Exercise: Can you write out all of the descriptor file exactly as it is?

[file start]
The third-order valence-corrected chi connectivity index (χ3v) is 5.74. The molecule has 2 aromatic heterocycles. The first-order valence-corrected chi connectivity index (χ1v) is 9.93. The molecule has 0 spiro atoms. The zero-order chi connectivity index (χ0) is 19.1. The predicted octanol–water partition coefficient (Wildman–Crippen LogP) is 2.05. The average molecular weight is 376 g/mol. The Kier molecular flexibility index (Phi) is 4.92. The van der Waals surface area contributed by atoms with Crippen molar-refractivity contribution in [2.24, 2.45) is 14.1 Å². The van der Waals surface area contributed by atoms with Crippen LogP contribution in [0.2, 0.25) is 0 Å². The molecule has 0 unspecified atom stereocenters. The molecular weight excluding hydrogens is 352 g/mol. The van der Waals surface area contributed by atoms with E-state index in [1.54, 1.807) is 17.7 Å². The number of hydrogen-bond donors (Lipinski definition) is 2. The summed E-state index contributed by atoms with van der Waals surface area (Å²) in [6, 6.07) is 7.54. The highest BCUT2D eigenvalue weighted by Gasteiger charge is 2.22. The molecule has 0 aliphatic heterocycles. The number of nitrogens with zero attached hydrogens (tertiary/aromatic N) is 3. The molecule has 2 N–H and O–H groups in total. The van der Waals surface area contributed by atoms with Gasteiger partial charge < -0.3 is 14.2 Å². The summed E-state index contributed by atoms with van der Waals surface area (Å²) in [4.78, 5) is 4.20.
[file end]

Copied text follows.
The third-order valence-corrected chi connectivity index (χ3v) is 5.74. The molecule has 2 aromatic heterocycles. The first-order valence-corrected chi connectivity index (χ1v) is 9.93. The molecule has 0 spiro atoms. The zero-order chi connectivity index (χ0) is 19.1. The predicted octanol–water partition coefficient (Wildman–Crippen LogP) is 2.05. The average molecular weight is 376 g/mol. The Kier molecular flexibility index (Phi) is 4.92. The van der Waals surface area contributed by atoms with Crippen molar-refractivity contribution in [2.24, 2.45) is 14.1 Å². The van der Waals surface area contributed by atoms with Crippen LogP contribution in [0.2, 0.25) is 0 Å². The molecule has 0 unspecified atom stereocenters. The molecular weight excluding hydrogens is 352 g/mol. The van der Waals surface area contributed by atoms with E-state index in [1.54, 1.807) is 17.7 Å². The number of hydrogen-bond donors (Lipinski definition) is 2. The summed E-state index contributed by atoms with van der Waals surface area (Å²) in [6, 6.07) is 7.54. The highest BCUT2D eigenvalue weighted by Gasteiger charge is 2.22. The molecule has 0 aliphatic heterocycles. The number of nitrogens with zero attached hydrogens (tertiary/aromatic N) is 3. The molecule has 2 N–H and O–H groups in total. The van der Waals surface area contributed by atoms with Gasteiger partial charge < -0.3 is 14.2 Å². The summed E-state index contributed by atoms with van der Waals surface area (Å²) in [4.78, 5) is 4.20.